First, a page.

In 2009, Woodlyn Court in Anoka closed after its owners determined that repairing its aging septic system would be too expensive. Nearly all of its 14 families left manufactured-home living and moved to apartments or other accommodations, said Lori Manzoline, housing services coordinator with the nonprofit Anoka County Community Action Program, who helped them relocate.

“When you are first told a park is closing, understandably, there is fear of the unknown,” she said. “They don’t know what to do. They are upset, angry. Afterward, I have had many of them say they are so glad it happened and it was a blessing.”

Linda Johnson and her husband own one of four manufactured-home communities that make up Hilltop, and live in one of its double-wides. The small incorporated city of 744, which is surrounded by Columbia Heights, is made up almost exclusively of manufactured homes.

Johnson, whose husband’s family has owned the park since 1948, said production may be down, but demand has not faltered.

“We are always full,” she said. “We have people coming to the door almost daily asking about mobile homes for sale.”

The average sale price of a new manufactured home in Minnesota is $46,800 for a single-wide and $87,900 for a double-wide.

Given the increasing popularity of the tiny-house movement, Johnson and others in the industry predict that manufactured-home sales will rise again.

As a Hilltop City Council member, Johnson helped secure state funding that assisted residents in removing deteriorating rounded-roof manufactured homes and financing newer ones with siding, peaked roofs and shingles.

Johnson said any negative “trailer reputation” can be dispelled by a walk through her neighborhood of retirees and working-class families. “You get to drive up to your door,” she said. “You get a little grass. You can plant flowers.”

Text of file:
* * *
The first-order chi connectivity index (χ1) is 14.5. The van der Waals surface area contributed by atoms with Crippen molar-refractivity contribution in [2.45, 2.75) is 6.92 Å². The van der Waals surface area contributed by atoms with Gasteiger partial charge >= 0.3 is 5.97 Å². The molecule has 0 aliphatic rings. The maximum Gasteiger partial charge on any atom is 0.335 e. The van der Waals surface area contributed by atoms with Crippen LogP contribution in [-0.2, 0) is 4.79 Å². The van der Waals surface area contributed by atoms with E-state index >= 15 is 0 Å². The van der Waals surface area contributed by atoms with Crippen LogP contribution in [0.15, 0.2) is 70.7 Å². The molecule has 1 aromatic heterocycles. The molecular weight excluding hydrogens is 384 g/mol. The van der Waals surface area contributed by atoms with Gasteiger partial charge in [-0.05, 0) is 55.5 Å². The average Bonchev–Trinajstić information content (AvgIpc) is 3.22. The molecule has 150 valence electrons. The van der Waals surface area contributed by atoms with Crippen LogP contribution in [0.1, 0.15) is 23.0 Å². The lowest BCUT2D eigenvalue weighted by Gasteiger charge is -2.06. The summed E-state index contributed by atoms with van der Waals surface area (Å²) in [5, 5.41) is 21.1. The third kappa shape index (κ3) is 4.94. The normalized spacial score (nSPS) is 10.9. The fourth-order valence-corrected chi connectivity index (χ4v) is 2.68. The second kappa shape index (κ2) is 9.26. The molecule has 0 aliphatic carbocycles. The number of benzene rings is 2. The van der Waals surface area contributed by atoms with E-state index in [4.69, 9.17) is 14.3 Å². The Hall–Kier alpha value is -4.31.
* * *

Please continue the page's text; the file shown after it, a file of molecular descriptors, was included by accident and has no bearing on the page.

Shifting values can help the industry rebound, some say.

“I would say interest is pretty high,” said Dave Czech, owner of Brookside Community in Shoreview. “I think it’s in large part due to how people look at housing. [Say] you are 58 years old and have a huge mortgage and you don’t know how you will ever retire. It usually comes down to cost.”

A shot in the arm

In Anoka County, home to nearly one-quarter of the Twin Cities’ mobile homes, federal community block grant dollars are helping to keep this type of housing safe and habitable.

This year, Anoka County has funneled $220,000 of its $729,000 in federal project money to manufactured-home replacement, said Kate Thunstrom, the county’s community development manager. It made a similar allocation last year.

It helps residents remove older homes, which usually costs about $3,000, and provides down-payment assistance for newer ones.

“Some of the units being taken out are beyond distressed,” Thunstrom said. “They are not safe or habitable. It doesn’t take a lot of grant funds to make a big impact.”

Manzoline, who oversees the efforts, said many people opt for a used, but more modern, manufactured home.

In October, the Twin Cities will host a national conversation about the role of manufactured homes in the affordable-housing movement at the “I’m Home Conference.” It’s being put on by the Washington, D.C., nonprofit the Corporation for Enterprise Development.

“Mobile-home communities are here to stay,” Manzoline said. “They are an affordable way of living.”